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CUNA Provides Clarification on Target Breach Notifications

 
WASHINGTON (1/7/14)--Credit unions continue to ask what steps should be taken to alert members about the importance of monitoring their accounts as a result of the Target data breach.
 
"This is a business decision for the credit union to decide whether--and if so, how--to communicate with members," said Kathy Thompson, Credit Union National Association senior vice president for compliance Monday.  "Contrary to what we've reported earlier, there is no regulatory requirements about notifying members when a breach occurs in a merchant's information systems.  Section 748/Appendix B of NCUA's regulations on member notification only is triggered when there has been unauthorized access to member information directly from the credit union's system or its third-party service provider." (See resource link for past News Now story.
 
CUNA provided clarifying information about the requirements on a new CompBlog post on Jan. 6, explaining that it is up to the credit union to determine how it will communicate with its members.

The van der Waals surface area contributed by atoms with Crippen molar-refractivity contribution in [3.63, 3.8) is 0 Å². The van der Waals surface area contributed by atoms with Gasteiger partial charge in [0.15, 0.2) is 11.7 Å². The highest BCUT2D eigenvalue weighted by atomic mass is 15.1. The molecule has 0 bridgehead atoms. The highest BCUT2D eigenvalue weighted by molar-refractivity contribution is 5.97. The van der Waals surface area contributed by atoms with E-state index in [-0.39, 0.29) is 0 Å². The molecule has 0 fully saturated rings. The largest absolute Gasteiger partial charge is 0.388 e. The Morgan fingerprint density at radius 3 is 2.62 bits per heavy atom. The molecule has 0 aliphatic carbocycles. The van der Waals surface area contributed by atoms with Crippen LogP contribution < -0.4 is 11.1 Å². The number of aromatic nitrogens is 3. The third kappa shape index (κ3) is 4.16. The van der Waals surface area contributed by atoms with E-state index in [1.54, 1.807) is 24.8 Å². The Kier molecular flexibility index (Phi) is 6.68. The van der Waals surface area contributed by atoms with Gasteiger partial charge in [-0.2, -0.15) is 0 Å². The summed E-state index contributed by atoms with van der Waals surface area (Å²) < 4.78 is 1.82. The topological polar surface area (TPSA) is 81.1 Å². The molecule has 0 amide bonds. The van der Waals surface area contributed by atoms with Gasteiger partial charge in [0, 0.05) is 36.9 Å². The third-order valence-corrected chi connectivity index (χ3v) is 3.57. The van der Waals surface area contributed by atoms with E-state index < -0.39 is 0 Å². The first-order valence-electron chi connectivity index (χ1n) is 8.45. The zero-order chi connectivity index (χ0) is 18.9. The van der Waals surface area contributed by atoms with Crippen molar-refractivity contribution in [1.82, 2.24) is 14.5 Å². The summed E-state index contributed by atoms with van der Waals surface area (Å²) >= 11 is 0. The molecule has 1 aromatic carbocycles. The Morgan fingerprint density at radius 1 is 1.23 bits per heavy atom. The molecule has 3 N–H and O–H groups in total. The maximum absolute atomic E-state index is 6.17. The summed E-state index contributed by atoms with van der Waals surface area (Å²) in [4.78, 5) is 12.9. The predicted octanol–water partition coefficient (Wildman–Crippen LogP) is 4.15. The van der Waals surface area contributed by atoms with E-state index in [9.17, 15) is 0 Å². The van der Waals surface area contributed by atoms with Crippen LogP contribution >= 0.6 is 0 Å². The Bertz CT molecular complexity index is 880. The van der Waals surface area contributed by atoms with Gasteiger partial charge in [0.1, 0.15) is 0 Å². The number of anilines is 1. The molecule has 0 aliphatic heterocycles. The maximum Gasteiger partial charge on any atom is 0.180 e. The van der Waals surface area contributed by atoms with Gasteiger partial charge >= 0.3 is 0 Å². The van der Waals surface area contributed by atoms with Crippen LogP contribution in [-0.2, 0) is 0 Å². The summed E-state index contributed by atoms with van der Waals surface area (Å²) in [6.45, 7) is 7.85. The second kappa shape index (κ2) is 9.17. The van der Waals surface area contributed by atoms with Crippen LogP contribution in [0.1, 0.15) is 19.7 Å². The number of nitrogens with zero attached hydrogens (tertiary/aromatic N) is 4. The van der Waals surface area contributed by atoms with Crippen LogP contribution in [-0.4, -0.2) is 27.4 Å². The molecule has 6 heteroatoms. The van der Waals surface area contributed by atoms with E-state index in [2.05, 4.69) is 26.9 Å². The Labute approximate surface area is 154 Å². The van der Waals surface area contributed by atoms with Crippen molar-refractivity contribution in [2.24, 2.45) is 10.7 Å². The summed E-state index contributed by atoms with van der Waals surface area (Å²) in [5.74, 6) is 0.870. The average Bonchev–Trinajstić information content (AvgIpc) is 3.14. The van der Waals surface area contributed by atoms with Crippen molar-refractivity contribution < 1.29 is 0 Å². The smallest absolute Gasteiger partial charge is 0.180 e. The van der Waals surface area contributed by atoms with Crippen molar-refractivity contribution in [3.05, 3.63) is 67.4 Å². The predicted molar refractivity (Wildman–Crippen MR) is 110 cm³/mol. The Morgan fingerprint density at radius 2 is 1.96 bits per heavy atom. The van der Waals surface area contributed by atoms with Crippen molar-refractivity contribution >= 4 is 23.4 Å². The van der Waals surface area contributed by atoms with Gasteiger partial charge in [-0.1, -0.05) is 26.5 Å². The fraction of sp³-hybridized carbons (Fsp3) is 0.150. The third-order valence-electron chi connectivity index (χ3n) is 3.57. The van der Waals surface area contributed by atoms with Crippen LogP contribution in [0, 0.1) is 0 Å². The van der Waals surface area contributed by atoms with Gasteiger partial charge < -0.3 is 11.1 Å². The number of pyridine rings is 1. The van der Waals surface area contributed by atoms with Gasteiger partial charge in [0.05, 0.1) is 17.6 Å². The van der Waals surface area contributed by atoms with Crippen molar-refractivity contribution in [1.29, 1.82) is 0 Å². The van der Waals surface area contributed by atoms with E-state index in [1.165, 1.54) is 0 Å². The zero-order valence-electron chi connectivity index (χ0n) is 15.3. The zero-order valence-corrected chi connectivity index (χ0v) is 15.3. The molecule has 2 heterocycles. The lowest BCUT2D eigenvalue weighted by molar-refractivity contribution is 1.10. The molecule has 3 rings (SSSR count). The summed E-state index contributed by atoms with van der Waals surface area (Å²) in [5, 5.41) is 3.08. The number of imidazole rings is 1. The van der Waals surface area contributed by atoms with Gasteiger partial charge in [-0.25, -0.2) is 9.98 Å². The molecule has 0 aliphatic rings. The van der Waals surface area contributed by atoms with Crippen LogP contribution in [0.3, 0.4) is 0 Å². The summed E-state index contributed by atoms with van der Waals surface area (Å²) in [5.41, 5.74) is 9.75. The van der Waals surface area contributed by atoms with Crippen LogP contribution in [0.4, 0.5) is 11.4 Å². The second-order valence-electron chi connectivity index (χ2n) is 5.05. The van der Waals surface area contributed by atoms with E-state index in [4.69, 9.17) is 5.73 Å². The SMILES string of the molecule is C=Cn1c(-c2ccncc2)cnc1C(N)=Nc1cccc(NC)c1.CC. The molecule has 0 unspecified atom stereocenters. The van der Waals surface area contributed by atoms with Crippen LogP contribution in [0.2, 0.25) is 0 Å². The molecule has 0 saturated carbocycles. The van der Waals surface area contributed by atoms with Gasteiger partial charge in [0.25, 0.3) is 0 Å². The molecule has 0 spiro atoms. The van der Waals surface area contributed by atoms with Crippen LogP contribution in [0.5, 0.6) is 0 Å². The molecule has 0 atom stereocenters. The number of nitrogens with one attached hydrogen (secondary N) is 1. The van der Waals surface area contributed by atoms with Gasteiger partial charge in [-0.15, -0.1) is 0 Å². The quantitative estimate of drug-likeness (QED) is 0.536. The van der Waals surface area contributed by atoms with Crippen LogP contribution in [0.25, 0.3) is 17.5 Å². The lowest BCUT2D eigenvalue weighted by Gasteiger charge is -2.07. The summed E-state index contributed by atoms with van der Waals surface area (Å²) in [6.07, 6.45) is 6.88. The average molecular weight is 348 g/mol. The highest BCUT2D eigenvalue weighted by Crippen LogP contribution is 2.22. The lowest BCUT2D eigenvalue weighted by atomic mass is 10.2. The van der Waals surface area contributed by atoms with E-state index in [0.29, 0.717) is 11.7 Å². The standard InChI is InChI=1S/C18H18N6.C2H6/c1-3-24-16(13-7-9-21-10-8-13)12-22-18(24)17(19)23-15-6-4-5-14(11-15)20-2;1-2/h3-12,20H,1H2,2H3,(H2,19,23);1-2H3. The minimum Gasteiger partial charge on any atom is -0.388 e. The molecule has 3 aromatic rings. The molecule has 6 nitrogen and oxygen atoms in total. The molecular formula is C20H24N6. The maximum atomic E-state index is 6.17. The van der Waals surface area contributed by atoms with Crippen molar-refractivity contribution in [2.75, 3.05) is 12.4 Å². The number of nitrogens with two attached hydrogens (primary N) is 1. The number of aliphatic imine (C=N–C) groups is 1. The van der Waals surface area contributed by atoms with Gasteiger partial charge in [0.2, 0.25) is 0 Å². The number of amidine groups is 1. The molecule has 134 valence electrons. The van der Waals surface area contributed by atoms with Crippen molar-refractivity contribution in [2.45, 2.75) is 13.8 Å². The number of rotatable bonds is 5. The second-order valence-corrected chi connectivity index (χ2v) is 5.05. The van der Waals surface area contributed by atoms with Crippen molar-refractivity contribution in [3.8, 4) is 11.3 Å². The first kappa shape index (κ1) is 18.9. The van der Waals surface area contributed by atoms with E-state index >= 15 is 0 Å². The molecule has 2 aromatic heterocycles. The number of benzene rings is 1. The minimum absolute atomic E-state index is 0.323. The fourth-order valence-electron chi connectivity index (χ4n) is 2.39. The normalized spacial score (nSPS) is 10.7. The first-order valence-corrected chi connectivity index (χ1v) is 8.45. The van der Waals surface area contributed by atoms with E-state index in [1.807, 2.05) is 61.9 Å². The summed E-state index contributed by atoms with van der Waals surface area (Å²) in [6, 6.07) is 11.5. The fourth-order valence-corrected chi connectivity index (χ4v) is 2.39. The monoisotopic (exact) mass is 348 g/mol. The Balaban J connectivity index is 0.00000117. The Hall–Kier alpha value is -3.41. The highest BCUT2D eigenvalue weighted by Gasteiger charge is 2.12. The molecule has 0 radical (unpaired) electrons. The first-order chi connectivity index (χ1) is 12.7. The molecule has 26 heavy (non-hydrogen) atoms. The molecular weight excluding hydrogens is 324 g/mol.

"Certainly all members need to be reminded of the importance of thoroughly reviewing their statements regularly," Thompson wrote.  CUNA has heard from credit unions that they are posting information on their websites, including information in their newsletters, or adding information to their call center response lines about what the credit union is doing to stay on top of the situation and what members need to do to monitor their accounts.  Some credit unions have already decided to re-issue cards on vulnerable accounts, while others continue to closely monitor account activity for suspicious transactions.
 
Thompson reminds credit unions that "your insurance company and VISA and MasterCard need to know about incidents of unauthorized access to specific members' accounts so they can continue to investigate the Target breach." 
 
Last week CUNA announced it's asking credit unions to complete a survey (see resource link) on costs they are incurring due to the Target data breach. 
 
"We know that this is early in the process of monitoring, potentially freezing, and perhaps re-opening accounts.  But we are asking credit unions to keep track of these costs and respond to our survey in coming weeks," Thompson said. 
 
She notes that for several years CUNA has been pushing for congressional action on legislation to require merchants to reimburse financial institutions for costs incurred when breaches occur in retailers' systems.  "Actual cost data will obviously be very useful in helping us to represent credit unions," Thompson noted. 
 
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